It’s all about celebrating young talent in Hollywood. It’s not going to be stuffy, it’s going to be really fun. And it’s great to take someone on the red carpet with me. Red carpets always terrify me a little bit, just because I’m a bit of a klutz. So I’m always the person who will have something in their teeth, or do something embarrassing. I’m always that person. It will be quite nice to have a friendly face to give me just a little of more confidence.

TCC: With social media, your audience gets to see a little bit behind the scenes before the show airs.

CD: I know everybody always says this, but the team that works on the show are brilliant -- we’ve basically had the same team since we’ve started, and everybody has a great time. It is the best show I’ve ever worked on in terms of fun, creativity. It’s just really great fun. And I think you can see that through the pictures. And don’t get me wrong, some of the pictures are completely ridiculous, but we do get to have a good time.

TCC: Lately, what are the auditions like? Over time, dance moves change, styles change. Have you seen an emergence of anything different this year?

CD: Yes, it’s threefold, really. The first is that I think that dancers have realized that it’s not just about the dance styles. They’ve to bring their personality, their humor, their story. We’re looking for a star. We’re not just looking for a great dancer.

The second thing is that dancers know they have to be inventive. They know that it means they have to be creative with some styles -- it becomes something that the judges haven’t seen before that will really grab them right between the eyes.

The third thing is that you’ll find that there are different dance styles in certain areas, like in Detroit -- I had no idea, but apparently there is a dance style that is very unique to Detroit -- it’s called “the Jit.” It’s lots of fancy footwork, very, very, quick footwork, kind of mixture of a little bit of breaking as well in there. It’s brilliant. And that to me is a really amazing thing. It’s really authentic.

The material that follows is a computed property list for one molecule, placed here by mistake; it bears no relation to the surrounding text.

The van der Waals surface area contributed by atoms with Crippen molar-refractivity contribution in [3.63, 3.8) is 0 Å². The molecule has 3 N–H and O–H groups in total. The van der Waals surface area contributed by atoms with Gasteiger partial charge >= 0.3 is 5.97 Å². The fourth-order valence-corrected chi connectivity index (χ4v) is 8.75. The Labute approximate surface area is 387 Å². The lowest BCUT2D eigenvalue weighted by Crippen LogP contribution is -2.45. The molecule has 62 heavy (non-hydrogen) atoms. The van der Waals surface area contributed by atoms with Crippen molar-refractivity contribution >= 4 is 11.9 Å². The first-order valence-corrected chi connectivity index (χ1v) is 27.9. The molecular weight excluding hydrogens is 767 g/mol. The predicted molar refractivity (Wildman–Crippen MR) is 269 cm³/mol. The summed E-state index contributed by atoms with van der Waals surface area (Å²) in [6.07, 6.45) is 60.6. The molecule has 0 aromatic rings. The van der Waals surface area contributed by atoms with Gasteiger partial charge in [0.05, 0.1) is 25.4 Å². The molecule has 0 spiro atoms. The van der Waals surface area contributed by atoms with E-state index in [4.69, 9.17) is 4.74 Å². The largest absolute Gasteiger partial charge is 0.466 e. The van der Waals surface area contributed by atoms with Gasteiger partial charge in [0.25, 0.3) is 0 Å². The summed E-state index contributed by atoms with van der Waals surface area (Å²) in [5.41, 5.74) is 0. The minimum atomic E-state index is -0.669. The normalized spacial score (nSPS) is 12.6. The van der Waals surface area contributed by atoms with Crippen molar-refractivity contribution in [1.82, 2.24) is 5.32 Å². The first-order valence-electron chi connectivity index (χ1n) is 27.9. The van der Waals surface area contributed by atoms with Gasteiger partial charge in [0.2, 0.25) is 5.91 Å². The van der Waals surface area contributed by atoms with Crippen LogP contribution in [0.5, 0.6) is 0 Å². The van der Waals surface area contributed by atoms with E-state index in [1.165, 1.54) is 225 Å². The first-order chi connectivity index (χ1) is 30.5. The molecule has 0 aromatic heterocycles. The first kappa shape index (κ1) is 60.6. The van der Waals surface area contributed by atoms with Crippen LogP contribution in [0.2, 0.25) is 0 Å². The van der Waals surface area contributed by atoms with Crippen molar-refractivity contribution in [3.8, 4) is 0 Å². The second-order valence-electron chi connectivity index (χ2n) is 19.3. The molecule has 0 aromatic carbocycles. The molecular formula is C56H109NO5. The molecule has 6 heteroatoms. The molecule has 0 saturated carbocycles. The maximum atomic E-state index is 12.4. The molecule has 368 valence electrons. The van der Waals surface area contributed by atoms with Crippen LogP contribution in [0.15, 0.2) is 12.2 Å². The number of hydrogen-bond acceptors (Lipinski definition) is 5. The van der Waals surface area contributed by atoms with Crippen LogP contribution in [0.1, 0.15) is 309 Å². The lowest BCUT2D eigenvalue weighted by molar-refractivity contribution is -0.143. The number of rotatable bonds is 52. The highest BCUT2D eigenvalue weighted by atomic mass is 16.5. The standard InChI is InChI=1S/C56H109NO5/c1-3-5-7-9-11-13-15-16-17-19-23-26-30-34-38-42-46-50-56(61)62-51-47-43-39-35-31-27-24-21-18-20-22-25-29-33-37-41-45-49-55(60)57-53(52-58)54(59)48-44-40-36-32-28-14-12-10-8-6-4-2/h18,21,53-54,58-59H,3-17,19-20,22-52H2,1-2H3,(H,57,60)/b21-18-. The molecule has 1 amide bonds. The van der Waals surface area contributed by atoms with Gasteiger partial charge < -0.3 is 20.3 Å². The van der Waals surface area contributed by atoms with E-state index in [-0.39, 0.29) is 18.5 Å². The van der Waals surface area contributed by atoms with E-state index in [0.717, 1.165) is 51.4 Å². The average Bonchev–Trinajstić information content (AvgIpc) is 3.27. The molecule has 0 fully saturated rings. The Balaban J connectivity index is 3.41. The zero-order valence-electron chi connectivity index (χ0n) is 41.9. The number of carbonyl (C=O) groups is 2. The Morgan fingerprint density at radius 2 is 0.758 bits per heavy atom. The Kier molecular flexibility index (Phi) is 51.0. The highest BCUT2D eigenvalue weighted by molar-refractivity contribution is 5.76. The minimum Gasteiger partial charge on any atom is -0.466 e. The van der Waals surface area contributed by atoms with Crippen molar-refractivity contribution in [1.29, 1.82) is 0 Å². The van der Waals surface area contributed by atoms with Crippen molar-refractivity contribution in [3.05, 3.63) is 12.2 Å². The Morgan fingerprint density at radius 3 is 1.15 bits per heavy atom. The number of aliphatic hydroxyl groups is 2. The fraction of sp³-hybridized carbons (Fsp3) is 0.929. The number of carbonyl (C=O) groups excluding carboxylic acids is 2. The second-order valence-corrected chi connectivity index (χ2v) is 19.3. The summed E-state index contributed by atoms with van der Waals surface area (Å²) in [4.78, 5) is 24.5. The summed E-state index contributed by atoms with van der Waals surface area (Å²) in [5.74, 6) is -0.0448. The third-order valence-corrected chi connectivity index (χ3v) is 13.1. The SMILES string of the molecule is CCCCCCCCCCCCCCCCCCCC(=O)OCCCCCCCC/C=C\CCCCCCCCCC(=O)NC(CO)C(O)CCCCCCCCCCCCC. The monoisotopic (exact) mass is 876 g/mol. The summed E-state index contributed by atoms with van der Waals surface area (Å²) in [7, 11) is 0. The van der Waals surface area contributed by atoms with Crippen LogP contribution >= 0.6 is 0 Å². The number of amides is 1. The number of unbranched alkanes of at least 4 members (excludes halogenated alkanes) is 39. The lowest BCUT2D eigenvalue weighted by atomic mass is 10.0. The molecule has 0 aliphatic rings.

For me, during the show, I get to travel to places across America that I would never get the chance to see. I love places like Memphis and Austin and, oh!, I love New Orleans and beignets and coffee at two o’clock in the morning. I love being part of the American culture.

I love that fact that I’m not just being a tourist in America, but that I actually get to see people and understand the culture.

TCC: You get the opportunity to get a sense of what the town is about aside from staying in a hotel or doing auditions or go the show?

CD: Oh yes, certainly, because normally what happens we kind of get an afternoon off on the first day, if not a day off in the middle sometimes because the theaters can’t all accommodate us. And I’m such a square, I was such a complete nerd in high school, so we do loads of preparations for different places, so I'll find out those places like furniture stores or art galleries or vintage shops, or great restaurants. Rachel Ray gave me some restaurants in Boston. I kind of do my research. Often we’re filming and recording at landmarks.

TCC: One of the things you’re known for is your fashion sense, especially on the show. You come out with things that are unexpected. Where do you get your influence from?